August 1, 2011
Patterns of Technology, Industry Concentration, and Productivity Growth Without Scale Effects
Posted by D. Daniel Sokol
Colin Davis (Institute for International Education, Doshisha University) and Ken-ichi Hashimoto (Graduate School of Economics, Kobe University) address Patterns of Technology, Industry Concentration, and Productivity Growth Without Scale Effects.
ABSTRACT: This paper investigates the relationship between geographic patterns of industrial activity and endogenous growth in a two region model of trade that exhibits no scale effect. The in-house process innovation of manufacturing firms drives productivity growth and is closely associated with firm-level scales of production and relative levels of accessible technical knowledge. Focusing on long-run industry shares and a cross-region productivity gap, we find that dispersed equilibria with positive industry shares for both regions always produce higher growth rates than core-periphery equilibria with all industry locating in one region. Moreover, the highest growth rate arises in a symmetric steady state that features no productivity gap and equal shares of industry leading to the conclusion that the geographic concentration of industry has a negative impact on overall growth. Convergence towards a dispersed equilibrium, howev! er, is contingent on the levels of inter-regional transport costs and knowledge dispersion. Finally, we explore the implications of greater economic integration arising from reduced transport costs and greater knowledge dispersion for patterns of industry and productivity, and for regional welfare levels within a dispersed equilibrium.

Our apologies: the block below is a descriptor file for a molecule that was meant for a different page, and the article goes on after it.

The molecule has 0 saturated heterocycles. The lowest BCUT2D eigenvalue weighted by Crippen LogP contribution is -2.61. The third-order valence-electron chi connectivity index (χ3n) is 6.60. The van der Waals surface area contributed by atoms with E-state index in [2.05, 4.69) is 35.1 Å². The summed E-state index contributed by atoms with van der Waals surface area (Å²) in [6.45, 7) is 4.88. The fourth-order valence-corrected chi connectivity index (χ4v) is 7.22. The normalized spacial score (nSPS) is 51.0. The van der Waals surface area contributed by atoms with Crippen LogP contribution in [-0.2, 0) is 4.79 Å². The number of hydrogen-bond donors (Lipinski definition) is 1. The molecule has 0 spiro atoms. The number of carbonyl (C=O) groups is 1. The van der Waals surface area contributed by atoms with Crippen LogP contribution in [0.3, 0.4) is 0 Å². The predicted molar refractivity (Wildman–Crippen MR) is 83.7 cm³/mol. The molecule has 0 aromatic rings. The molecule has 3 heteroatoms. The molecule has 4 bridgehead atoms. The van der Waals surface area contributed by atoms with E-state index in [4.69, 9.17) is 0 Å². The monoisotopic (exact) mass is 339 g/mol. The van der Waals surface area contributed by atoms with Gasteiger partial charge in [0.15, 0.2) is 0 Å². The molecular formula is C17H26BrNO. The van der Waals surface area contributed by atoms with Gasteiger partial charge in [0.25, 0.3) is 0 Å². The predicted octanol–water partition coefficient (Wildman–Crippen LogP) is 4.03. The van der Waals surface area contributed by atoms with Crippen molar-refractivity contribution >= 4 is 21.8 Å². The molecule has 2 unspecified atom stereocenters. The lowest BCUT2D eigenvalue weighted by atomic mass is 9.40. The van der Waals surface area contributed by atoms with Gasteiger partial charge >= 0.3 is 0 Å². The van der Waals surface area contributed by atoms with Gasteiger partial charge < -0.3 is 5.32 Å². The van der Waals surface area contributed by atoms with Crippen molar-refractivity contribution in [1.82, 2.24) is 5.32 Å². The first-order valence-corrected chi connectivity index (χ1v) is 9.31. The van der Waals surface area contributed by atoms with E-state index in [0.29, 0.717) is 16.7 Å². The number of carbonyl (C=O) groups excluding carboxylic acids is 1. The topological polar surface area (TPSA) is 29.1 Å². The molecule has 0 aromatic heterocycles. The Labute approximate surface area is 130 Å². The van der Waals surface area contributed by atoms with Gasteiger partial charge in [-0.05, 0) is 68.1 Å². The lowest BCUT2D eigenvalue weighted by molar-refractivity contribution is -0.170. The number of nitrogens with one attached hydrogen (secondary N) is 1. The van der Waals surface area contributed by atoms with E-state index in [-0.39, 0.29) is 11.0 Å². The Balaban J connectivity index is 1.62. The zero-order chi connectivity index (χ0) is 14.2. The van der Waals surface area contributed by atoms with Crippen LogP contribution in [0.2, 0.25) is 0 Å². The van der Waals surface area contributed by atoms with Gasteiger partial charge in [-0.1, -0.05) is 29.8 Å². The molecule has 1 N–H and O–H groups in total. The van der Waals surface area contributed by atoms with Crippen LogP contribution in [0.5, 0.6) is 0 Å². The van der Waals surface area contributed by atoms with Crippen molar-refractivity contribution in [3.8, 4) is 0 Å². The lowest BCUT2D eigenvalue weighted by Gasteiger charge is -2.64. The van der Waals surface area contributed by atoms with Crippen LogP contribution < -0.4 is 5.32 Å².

August 1, 2011 | Permalink
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